I love to hear about how someone plays an active role in what gets worked on and doesn’t simply design based on requirements given to them. The best product designers work on problems instead of projects.
What is the best team you’ve ever been on? What made it so great?
from Sophie Shepard
This question tells me what someone values when working with others. Most folks answer the second part of that question by saying the team communicated well and supported each other. In those cases, I ask for examples. How did the team communicate? How did the team use meetings, chat, email, project management software, etc.? How was the team supportive? How did it overcome adversity? How did it foster an inclusive environment?
I learn if people care about working with other high performers vs. mentoring/being mentored, if they prefer having clear direction vs. full autonomy, having a lot of process vs. no process, supportive feedback vs. constructive feedback, if they care more about the process or the final product, etc. - Sophie Shepard
I’m hoping to learn about the candidate’s working style, what environment the candidate thrives in, and what they’ve struggled with in the past.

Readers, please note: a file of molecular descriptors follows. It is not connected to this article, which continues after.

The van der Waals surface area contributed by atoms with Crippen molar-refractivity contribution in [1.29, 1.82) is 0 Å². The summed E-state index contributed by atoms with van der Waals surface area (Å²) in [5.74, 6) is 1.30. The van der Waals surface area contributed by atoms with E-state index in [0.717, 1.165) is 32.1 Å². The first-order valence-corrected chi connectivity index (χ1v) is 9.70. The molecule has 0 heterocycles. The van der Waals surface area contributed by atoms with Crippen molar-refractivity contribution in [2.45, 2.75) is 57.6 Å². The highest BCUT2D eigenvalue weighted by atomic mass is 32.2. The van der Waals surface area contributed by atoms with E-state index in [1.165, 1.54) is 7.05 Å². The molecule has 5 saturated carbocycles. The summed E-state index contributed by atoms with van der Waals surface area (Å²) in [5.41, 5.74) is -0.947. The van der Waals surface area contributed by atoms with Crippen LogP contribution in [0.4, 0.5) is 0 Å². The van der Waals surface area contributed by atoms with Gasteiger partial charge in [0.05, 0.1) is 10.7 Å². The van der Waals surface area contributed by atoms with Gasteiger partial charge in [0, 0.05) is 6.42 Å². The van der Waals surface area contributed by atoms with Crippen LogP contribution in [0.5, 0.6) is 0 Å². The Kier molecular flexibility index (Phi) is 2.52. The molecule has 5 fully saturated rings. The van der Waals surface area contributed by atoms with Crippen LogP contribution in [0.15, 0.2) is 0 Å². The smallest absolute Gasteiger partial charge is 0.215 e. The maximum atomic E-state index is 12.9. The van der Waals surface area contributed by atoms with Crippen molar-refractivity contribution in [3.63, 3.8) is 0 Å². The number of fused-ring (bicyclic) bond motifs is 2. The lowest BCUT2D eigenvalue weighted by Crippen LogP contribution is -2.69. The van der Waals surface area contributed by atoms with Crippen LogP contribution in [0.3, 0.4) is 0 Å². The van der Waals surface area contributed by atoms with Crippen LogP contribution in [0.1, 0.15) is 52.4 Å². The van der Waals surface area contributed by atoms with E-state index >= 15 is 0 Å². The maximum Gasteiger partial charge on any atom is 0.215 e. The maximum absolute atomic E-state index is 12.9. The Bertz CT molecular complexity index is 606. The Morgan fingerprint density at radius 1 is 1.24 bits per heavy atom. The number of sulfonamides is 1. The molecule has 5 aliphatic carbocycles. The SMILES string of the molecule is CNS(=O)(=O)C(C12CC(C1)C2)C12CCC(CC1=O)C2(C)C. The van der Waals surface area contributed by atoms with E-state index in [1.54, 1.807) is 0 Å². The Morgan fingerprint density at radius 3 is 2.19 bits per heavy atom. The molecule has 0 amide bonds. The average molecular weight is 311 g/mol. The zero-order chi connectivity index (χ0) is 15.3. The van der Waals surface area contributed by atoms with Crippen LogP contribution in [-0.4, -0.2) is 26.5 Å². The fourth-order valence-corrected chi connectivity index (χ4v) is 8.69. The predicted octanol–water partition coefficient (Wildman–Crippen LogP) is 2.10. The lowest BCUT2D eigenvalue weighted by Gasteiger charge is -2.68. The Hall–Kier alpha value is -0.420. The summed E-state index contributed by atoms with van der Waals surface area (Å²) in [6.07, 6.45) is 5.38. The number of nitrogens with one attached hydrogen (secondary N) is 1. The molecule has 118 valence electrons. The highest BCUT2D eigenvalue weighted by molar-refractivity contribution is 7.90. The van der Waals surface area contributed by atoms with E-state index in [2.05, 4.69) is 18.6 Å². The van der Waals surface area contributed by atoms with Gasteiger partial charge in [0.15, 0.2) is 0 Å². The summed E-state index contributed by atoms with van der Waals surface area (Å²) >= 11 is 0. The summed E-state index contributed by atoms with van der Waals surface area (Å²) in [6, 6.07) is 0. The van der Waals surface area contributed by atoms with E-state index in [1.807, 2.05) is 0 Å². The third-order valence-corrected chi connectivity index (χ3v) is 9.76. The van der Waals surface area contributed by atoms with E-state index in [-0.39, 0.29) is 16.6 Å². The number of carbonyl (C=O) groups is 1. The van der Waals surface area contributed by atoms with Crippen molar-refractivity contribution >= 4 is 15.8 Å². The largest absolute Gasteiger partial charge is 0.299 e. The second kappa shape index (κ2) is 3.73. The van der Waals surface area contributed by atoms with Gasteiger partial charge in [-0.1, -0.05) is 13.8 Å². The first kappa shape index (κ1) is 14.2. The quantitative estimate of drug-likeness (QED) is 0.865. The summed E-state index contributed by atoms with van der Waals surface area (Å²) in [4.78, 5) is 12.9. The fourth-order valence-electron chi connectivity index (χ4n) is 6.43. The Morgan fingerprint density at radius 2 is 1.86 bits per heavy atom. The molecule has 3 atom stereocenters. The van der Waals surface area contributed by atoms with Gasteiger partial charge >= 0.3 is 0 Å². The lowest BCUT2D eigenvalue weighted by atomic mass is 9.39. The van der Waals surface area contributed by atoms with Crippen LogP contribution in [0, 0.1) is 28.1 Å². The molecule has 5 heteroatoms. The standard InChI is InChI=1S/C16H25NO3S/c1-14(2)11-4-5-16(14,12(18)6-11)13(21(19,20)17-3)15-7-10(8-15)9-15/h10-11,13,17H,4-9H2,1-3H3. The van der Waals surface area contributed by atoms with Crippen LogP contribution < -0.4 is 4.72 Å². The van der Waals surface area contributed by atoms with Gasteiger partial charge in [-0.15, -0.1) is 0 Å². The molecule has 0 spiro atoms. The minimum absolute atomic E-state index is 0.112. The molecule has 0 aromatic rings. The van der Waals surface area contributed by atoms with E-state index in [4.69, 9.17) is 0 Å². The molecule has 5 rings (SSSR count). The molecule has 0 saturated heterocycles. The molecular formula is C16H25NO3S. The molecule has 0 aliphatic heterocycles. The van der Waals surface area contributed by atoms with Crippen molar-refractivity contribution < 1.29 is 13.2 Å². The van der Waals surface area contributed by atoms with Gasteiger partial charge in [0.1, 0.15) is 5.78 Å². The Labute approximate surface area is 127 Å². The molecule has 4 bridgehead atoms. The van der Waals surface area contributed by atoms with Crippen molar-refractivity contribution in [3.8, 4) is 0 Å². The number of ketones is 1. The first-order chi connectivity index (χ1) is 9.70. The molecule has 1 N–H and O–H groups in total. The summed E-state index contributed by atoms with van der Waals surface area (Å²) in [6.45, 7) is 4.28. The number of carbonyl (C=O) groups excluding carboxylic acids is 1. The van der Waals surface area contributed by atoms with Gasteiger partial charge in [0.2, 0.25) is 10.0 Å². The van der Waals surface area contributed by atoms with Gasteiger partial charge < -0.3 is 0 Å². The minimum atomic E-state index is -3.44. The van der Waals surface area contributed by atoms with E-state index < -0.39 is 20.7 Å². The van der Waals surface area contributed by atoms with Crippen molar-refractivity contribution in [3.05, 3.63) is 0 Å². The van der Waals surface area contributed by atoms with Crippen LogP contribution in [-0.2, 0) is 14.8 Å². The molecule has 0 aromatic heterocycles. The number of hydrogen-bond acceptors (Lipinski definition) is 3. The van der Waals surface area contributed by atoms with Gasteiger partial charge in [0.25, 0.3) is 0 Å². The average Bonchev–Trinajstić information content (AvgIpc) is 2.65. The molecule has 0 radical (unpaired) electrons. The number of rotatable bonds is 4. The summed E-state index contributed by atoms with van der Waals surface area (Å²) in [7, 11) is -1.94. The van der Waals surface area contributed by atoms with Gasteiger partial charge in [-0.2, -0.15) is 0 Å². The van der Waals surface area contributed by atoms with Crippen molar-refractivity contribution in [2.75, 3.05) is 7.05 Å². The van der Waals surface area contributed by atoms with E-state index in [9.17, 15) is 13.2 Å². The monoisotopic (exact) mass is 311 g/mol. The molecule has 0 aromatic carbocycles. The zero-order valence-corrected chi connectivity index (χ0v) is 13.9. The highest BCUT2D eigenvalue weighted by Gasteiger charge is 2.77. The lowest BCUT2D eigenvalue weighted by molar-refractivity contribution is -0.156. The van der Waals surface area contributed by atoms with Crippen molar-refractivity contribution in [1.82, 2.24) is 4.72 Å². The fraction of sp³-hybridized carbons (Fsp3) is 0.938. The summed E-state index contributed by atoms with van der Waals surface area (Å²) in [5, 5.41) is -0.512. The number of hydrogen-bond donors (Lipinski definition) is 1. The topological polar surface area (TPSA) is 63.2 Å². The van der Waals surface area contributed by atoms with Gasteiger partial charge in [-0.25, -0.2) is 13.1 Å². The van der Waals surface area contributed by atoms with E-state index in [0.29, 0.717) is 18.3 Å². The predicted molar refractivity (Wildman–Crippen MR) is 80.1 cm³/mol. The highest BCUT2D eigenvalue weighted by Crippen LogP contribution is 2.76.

Have you worked with a distributed team? How did it go?
Our team is distributed across timezones, so I often ask about the candidate’s experience working remotely. What challenges have they faced and how did they overcome them? How did they communicate? How did they organize their day?
Most candidates have experience working remotely because of COVID, so I often probe a bit to see if they’ve truly embraced it or if they're only doing it because they have to.
How do you ensure the best possible design ends up in the product?
This question tells me how someone guides the implementation of their design. How do they work with engineering and QA? Do they regularly review their work as it’s translated into code? Do they report issues? Do they maintain documentation? Designers don’t need to know how to code, but I’m hoping to hear that someone plays an active role in getting their work into the product and doesn’t simply throw their designs over the wall to engineering.
Creating Dribbble-worthy designs and meticulously red-lined Figmas is all for nothing if the design never makes it into the product.
What is your favorite product in terms of design? What specific decisions do you admire from its creators?
This is a fun question that I usually leave towards the end to lighten the mood a bit. This question gives me an insight into someone’s taste. Do they talk about visual design, product growth, the platform, integrations, business model, the technology?
I love answers that teach me something new about a product I know or tell me about a product I didn’t know about. There’s really no wrong answer here, though I give a slight edge to candidates who speak passionately about a product or problem space, or talk about something unique (rather than Apple, Spotify, Airbnb, or another one of the usual suspects).